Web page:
A Surrealist House Adorned with Lawned Walls and Floating Staircases
May 7, 2012
Spatial tricks are hard to come by in domestic architecture, and there’s good reason for that. The theoretical underpinning–the so-called “deep structure”–of the upside down staircase, among other effects, in Peter Eisenman’s House VI functions less as useful critique and borders more on trolling, a curious, if photogenic imposition that fails to register the connotations of semantic depth (the stairs act as a datum around which the structure is organized) it claims to inhere. In short, this “experimentation” or formal muddling usually fails to articulate new forms of space or to enhance domestic life in any meaningful way. Still, such sleight of hand, if sparingly and thoughtfully applied, can prove effective in deepening the experiential dimension of the architecture. Not the case with this house in Frohnleiten, Austria, which is packed with recurring visual debris.
Designed by Weichlbauer Ortis Architects, the house’s exterior is covered in a thin veneer of synthetic grass so as to blend the structure into the sloping hill on which it’s perched. Large, blank windows pierce the pseudo-lawned walls at intervals, usually at the corners, and around which a series of concrete stairs dance, lean, and cantilever. The rationale behind the abundance of these functionless stairs remains unclear, but it’s evidently part of a game in which the house acts as a device to frame its spectacular surroundings. Continue.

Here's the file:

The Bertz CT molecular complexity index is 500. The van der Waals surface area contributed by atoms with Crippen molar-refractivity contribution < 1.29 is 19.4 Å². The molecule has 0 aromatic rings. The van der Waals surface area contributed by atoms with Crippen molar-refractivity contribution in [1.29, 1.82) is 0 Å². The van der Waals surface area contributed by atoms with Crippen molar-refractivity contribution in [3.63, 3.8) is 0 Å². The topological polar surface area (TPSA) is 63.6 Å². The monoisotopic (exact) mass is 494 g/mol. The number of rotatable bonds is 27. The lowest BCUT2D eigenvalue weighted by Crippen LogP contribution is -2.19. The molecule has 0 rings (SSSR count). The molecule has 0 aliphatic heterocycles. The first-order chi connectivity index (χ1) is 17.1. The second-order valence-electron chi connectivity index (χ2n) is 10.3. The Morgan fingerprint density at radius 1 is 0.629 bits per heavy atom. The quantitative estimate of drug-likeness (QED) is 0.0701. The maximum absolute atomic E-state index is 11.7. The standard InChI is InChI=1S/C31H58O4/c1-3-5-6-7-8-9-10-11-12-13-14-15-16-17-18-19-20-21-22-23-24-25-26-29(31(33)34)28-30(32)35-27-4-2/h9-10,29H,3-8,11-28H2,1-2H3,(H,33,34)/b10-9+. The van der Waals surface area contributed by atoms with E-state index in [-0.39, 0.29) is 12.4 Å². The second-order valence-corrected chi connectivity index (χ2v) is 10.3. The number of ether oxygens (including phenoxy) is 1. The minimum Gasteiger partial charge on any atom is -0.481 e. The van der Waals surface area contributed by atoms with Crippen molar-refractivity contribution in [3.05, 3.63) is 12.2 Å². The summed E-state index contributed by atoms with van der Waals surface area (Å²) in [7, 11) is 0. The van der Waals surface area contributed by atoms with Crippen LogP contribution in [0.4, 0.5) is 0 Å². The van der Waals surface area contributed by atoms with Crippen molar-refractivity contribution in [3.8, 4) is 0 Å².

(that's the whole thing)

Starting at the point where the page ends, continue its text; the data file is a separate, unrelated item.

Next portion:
The floating stairs are accompanied by other subtle and not-so subtle details–including projecting window frames that extent past the house’s edge–all of which are willfully superfluous, contributing little to the sequence of spaces. Where these add-ons do succeed, however, they engage the houses’ delineated volumes, as is the case with the dramatic cantilever and its “support” by a fortuitously (mis)placed staircase.